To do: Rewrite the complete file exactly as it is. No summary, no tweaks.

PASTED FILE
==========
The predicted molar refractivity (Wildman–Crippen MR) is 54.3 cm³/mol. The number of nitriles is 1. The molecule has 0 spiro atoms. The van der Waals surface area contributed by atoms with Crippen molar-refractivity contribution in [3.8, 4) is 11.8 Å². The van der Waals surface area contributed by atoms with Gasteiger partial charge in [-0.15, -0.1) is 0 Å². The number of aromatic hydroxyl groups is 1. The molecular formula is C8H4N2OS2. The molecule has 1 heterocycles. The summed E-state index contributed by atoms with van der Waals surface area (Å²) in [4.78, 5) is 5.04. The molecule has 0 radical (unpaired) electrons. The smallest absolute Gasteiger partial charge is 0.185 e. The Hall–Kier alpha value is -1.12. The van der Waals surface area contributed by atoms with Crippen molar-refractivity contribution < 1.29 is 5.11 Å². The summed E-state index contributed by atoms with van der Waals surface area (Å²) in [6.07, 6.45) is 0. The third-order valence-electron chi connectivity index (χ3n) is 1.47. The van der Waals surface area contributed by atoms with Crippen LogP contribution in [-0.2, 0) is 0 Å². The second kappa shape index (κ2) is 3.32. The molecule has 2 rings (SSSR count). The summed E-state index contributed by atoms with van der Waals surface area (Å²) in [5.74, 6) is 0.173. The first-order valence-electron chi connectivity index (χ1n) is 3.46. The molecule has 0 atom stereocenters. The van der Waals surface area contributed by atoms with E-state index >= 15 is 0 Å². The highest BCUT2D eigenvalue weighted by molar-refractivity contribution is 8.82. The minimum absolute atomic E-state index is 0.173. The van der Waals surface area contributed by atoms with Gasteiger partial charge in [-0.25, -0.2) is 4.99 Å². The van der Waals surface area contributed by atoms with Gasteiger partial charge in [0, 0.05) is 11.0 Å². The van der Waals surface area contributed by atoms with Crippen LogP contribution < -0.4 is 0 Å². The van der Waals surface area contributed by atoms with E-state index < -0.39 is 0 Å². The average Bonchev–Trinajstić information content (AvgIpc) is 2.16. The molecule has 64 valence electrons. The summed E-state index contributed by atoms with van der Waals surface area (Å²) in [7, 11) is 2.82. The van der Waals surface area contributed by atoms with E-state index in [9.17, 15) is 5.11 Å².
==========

The predicted molar refractivity (Wildman–Crippen MR) is 54.3 cm³/mol. The number of nitriles is 1. The molecule has 0 spiro atoms. The van der Waals surface area contributed by atoms with Crippen molar-refractivity contribution in [3.8, 4) is 11.8 Å². The van der Waals surface area contributed by atoms with Gasteiger partial charge in [-0.15, -0.1) is 0 Å². The number of aromatic hydroxyl groups is 1. The molecular formula is C8H4N2OS2. The molecule has 1 heterocycles. The summed E-state index contributed by atoms with van der Waals surface area (Å²) in [4.78, 5) is 5.04. The molecule has 0 radical (unpaired) electrons. The smallest absolute Gasteiger partial charge is 0.185 e. The Hall–Kier alpha value is -1.12. The van der Waals surface area contributed by atoms with Crippen molar-refractivity contribution < 1.29 is 5.11 Å². The summed E-state index contributed by atoms with van der Waals surface area (Å²) in [6.07, 6.45) is 0. The third-order valence-electron chi connectivity index (χ3n) is 1.47. The van der Waals surface area contributed by atoms with Crippen LogP contribution in [-0.2, 0) is 0 Å². The second kappa shape index (κ2) is 3.32. The molecule has 2 rings (SSSR count). The summed E-state index contributed by atoms with van der Waals surface area (Å²) in [5.74, 6) is 0.173. The first-order valence-electron chi connectivity index (χ1n) is 3.46. The molecule has 0 atom stereocenters. The van der Waals surface area contributed by atoms with E-state index >= 15 is 0 Å². The highest BCUT2D eigenvalue weighted by molar-refractivity contribution is 8.82. The minimum absolute atomic E-state index is 0.173. The van der Waals surface area contributed by atoms with Gasteiger partial charge in [-0.25, -0.2) is 4.99 Å². The van der Waals surface area contributed by atoms with Gasteiger partial charge in [0, 0.05) is 11.0 Å². The van der Waals surface area contributed by atoms with Crippen LogP contribution < -0.4 is 0 Å². The van der Waals surface area contributed by atoms with E-state index < -0.39 is 0 Å². The average Bonchev–Trinajstić information content (AvgIpc) is 2.16. The molecule has 64 valence electrons. The summed E-state index contributed by atoms with van der Waals surface area (Å²) in [7, 11) is 2.82. The van der Waals surface area contributed by atoms with E-state index in [9.17, 15) is 5.11 Å².